This dissertation tracks the emergence, protest and influence of public interest groups during the Soviet Union's transition period, 1987 through 1991. It focuses on one subset of public interest groups: environmental groups which protested against an energy policy. The battle between environmental groups and the Soviet governmental and energy decisionmakers provides a laboratory for exploring the processes through which public interest groups arose, entered the political arena, and influenced or tried to influence government decisionmaking. This study focuses on the protest against the Rostov nuclear power plant. It charts in detail the changing motivations, strategies and actions of environmental groups and responses by government and energy officials. The other 67 cases are used to develop an archetype of environmental group emergence and protest in the early transition period.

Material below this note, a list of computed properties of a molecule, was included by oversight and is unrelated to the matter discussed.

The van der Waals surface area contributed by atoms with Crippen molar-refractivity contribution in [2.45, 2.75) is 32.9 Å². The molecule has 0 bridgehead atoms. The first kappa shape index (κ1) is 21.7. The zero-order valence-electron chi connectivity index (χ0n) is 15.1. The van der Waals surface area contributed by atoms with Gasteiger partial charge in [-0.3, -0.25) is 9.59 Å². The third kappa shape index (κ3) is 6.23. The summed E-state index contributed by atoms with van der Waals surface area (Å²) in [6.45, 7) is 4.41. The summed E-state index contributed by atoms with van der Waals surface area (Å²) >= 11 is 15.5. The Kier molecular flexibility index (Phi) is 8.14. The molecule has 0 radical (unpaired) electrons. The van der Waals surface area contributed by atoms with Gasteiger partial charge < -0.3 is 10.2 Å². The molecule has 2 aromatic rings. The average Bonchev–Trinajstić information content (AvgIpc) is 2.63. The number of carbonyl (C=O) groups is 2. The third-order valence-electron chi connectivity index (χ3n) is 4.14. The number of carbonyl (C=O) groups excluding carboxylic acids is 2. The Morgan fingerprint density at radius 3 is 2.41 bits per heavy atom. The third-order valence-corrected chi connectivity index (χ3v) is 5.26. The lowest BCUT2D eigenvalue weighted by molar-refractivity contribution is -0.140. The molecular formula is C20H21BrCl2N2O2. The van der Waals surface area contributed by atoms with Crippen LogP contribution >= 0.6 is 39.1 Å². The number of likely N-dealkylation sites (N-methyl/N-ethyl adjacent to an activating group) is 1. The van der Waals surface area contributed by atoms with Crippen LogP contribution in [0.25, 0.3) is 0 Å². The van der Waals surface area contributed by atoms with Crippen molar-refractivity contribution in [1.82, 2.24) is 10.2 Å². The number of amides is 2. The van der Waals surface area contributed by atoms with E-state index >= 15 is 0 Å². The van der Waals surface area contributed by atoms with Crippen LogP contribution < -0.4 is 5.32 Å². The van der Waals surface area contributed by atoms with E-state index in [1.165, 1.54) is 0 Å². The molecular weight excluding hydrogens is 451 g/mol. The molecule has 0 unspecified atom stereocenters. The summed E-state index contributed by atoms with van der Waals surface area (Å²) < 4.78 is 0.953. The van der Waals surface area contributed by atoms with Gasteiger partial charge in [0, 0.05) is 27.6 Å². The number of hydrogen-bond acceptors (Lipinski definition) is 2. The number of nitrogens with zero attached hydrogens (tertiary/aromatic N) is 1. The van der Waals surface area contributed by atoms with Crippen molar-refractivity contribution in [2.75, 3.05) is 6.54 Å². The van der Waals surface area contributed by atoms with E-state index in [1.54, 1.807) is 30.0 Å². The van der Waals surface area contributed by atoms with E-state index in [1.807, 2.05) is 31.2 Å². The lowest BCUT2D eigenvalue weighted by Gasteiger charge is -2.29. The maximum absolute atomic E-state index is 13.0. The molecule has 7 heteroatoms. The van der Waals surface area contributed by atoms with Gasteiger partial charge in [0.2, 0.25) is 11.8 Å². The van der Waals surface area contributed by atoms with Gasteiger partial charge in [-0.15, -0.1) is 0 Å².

Babcock, Glenys, The Role of Public Interest Groups in Democratization: Soviet Environmental Groups and Energy Policymaking, 1985-1991. Santa Monica, CA: RAND Corporation, 1997. https://www.rand.org/pubs/rgs_dissertations/RGSD135.html.
Babcock, Glenys, The Role of Public Interest Groups in Democratization: Soviet Environmental Groups and Energy Policymaking, 1985-1991, Santa Monica, Calif.: RAND Corporation, RGSD-135, 1997. As of November 16, 2021: https://www.rand.org/pubs/rgs_dissertations/RGSD135.html